Opportunity for a second chanceI had the wonderful opportunity to travel throughout the country while serving in the army. During my travels, I would tell people I met that I was a Hoosier, and no matter where I was, the term “Hoosier” was met with a friendly response. People recognize that being a Hoosier means you likely have a good work ethic, look for what is best in a person and are always there with a helping hand. Those values resonate in the Hoosier Initiative for Re-Entry program (H.I.R.E), which is a joint effort between WorkOne, the Department of Corrections and local businesses.
The H.I.R.E program, in conjunction with legislation that has been passed over the last few years fostering rehabilitation, will help give those who have a criminal record or served time a second chance after incarceration to be employed. The General Assembly has worked to provide tools for Hoosiers who have committed lesser offenses that are non-violent and non-sexual with a means to move from their past indiscretions. If someone committed a crime and does the time, their acts shouldn’t be a shadow that forever prevents them from being able to provide for their family or find employment.
The extensive process to become eligible for the H.I.R.E program makes sure that we are giving an opportunity to those who have earned it. The individual must not have any gang affiliation or disciplinary action while incarcerated. The individual must have held a job while in prison and acquire a letter of recommendation; soft skills are also necessary. The individual must show up for work on time every day and stay clean.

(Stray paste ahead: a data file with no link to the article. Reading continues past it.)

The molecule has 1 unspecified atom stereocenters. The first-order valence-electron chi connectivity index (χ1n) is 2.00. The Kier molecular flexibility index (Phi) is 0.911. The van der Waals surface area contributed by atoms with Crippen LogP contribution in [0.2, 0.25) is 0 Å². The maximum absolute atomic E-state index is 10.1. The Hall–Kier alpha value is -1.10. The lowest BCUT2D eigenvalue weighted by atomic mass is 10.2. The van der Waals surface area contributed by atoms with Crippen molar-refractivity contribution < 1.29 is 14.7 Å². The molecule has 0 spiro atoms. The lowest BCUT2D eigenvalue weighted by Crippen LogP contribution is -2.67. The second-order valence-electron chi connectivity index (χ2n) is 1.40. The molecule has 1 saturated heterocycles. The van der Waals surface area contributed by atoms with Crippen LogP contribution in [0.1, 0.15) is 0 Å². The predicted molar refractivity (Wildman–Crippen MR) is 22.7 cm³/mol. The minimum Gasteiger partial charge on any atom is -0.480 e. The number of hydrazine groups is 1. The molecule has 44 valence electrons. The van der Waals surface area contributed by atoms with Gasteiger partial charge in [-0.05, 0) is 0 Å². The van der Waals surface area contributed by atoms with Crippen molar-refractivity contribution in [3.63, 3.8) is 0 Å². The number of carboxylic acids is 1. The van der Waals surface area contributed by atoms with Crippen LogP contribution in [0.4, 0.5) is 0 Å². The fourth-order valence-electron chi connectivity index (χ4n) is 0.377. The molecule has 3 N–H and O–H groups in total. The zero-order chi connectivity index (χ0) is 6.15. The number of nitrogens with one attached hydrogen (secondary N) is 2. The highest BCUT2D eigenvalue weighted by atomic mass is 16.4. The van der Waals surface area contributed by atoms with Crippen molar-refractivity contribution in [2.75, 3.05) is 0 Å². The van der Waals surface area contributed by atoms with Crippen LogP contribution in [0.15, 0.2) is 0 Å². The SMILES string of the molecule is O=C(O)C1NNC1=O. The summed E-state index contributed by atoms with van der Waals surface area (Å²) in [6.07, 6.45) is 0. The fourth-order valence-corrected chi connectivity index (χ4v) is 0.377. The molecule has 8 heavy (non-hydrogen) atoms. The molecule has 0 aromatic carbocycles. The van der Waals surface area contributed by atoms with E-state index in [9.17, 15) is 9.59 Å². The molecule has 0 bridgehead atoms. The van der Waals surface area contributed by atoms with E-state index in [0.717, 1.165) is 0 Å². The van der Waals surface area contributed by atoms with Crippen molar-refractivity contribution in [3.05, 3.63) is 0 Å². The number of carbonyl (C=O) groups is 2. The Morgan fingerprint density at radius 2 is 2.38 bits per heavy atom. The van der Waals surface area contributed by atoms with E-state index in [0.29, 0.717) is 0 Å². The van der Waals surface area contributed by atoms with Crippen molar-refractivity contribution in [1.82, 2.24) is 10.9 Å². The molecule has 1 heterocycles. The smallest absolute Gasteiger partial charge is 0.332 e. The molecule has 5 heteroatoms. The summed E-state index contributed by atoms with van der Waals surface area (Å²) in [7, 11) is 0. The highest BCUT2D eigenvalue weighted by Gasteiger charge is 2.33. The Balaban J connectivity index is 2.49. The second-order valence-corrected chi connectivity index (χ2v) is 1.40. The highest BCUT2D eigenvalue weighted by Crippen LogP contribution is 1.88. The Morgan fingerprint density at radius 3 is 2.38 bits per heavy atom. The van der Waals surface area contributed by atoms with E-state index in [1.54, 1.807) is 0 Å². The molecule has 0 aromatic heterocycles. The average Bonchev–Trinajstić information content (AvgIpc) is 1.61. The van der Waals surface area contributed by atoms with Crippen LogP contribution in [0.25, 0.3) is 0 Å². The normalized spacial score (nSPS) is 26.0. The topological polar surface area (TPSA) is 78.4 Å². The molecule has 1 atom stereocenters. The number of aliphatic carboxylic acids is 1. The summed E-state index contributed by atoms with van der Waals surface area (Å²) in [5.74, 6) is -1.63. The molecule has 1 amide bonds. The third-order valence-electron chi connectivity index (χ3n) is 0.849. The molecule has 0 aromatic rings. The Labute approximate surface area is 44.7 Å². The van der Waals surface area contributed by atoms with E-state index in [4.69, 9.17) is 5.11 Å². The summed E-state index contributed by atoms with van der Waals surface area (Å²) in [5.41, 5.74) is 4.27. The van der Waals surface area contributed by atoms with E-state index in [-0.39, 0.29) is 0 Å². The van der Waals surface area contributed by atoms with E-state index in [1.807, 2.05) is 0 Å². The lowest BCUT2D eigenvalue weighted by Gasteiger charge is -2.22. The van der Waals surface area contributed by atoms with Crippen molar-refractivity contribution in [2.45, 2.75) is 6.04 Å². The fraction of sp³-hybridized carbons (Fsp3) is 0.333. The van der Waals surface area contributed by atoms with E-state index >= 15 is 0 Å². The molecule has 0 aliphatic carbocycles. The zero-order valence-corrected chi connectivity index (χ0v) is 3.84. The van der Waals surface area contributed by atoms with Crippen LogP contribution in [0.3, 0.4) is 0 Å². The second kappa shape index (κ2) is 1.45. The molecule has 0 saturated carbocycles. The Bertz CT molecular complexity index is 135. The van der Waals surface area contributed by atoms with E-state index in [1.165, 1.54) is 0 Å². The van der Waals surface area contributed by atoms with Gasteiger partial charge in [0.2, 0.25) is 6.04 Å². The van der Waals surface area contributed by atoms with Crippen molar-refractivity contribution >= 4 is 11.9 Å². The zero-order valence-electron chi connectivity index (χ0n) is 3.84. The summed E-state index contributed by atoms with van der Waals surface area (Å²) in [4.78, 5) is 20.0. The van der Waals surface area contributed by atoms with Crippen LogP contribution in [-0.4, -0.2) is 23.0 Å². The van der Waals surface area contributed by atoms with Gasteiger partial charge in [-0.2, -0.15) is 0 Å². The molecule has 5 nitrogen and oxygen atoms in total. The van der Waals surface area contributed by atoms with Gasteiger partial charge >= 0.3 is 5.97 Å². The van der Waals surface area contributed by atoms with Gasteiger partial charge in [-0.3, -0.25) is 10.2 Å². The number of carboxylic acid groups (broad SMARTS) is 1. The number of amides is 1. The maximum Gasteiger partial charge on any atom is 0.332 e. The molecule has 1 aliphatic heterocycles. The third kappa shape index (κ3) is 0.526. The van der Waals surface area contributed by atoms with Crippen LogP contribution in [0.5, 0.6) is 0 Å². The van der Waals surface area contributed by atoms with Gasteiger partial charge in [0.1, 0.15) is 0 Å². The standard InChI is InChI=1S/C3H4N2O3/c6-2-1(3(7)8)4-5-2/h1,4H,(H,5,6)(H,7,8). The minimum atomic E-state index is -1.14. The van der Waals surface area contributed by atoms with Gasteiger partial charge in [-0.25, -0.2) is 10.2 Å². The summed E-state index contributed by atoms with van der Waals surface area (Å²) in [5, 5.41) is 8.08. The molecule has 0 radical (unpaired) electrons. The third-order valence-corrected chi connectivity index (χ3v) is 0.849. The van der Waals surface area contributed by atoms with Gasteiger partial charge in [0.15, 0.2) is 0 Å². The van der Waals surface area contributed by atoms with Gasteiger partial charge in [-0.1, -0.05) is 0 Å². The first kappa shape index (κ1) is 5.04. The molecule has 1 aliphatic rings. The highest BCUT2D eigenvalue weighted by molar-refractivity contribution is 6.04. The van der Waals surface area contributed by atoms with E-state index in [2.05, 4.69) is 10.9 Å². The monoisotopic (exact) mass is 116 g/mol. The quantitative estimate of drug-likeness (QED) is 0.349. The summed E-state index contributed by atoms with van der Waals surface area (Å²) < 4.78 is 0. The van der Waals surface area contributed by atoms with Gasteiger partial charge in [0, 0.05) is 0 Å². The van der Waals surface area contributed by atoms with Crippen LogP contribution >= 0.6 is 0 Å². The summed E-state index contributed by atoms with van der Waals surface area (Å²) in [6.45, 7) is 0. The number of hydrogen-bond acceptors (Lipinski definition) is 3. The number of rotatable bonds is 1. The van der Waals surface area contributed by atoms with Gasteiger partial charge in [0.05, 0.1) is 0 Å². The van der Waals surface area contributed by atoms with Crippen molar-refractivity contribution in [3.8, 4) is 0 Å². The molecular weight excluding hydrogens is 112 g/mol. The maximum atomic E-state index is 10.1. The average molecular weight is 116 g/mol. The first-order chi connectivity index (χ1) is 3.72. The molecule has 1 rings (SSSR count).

Since the program’s inception, the H.I.R.E program has employed over 600 individuals with an 86 percent retention rate. There are currently 215 businesses around Indiana participating in the H.I.R.E program, a number that has continued to increase.
Not only is this program helping the individual and their family, it also makes a difference and benefits Hoosier taxpayers. Every year, more than 20,000 offenders are released from Indiana prisons after having completed their sentences. Of those who are released, 36 percent of them return to prison within three years. If the individual remains unemployed, that rate increases to 60 percent. The estimated yearly cost to taxpayers for one inmate is $20,000 with the average time served being 7.8 years, so Hoosiers will save around $4 million a year if just 500 ex-offenders remain employed.
A petition to expunge a conviction may be filed no earlier than one year after an arrest that was not prosecuted or if a conviction was overturned. Those who want to petition for a misdemeanor must do so no earlier than 5 years from the date of the conviction. To have a felony charge expunged, the petition must be filed 8-10 years after the date of conviction.
In Indiana, we are looking for ways to create a better community for Hoosiers, built by Hoosiers. This can only happen if we give people, who have shown promise to turn their life around, a shot to be constructive members of society. The crimes that were committed were detrimental to our state, but we can help to keep those crimes from being recommitted by giving the perpetrators a chance to right their wrongs. Hoosiers look for ways to give someone an opportunity to better their lot in life, and the H.I.R.E. program is a way to do that.
Rep. Arnold (R-Leavenworth) represents portions of Spencer, Dubois, Perry, Crawford and Orange counties. Rep. Arnold serves as Vice Chairman of the Natural Resources Committee and also serves on the Education Committee, Roads and Transportation Committee as well as the Veterans Affairs and Public Safety Committee.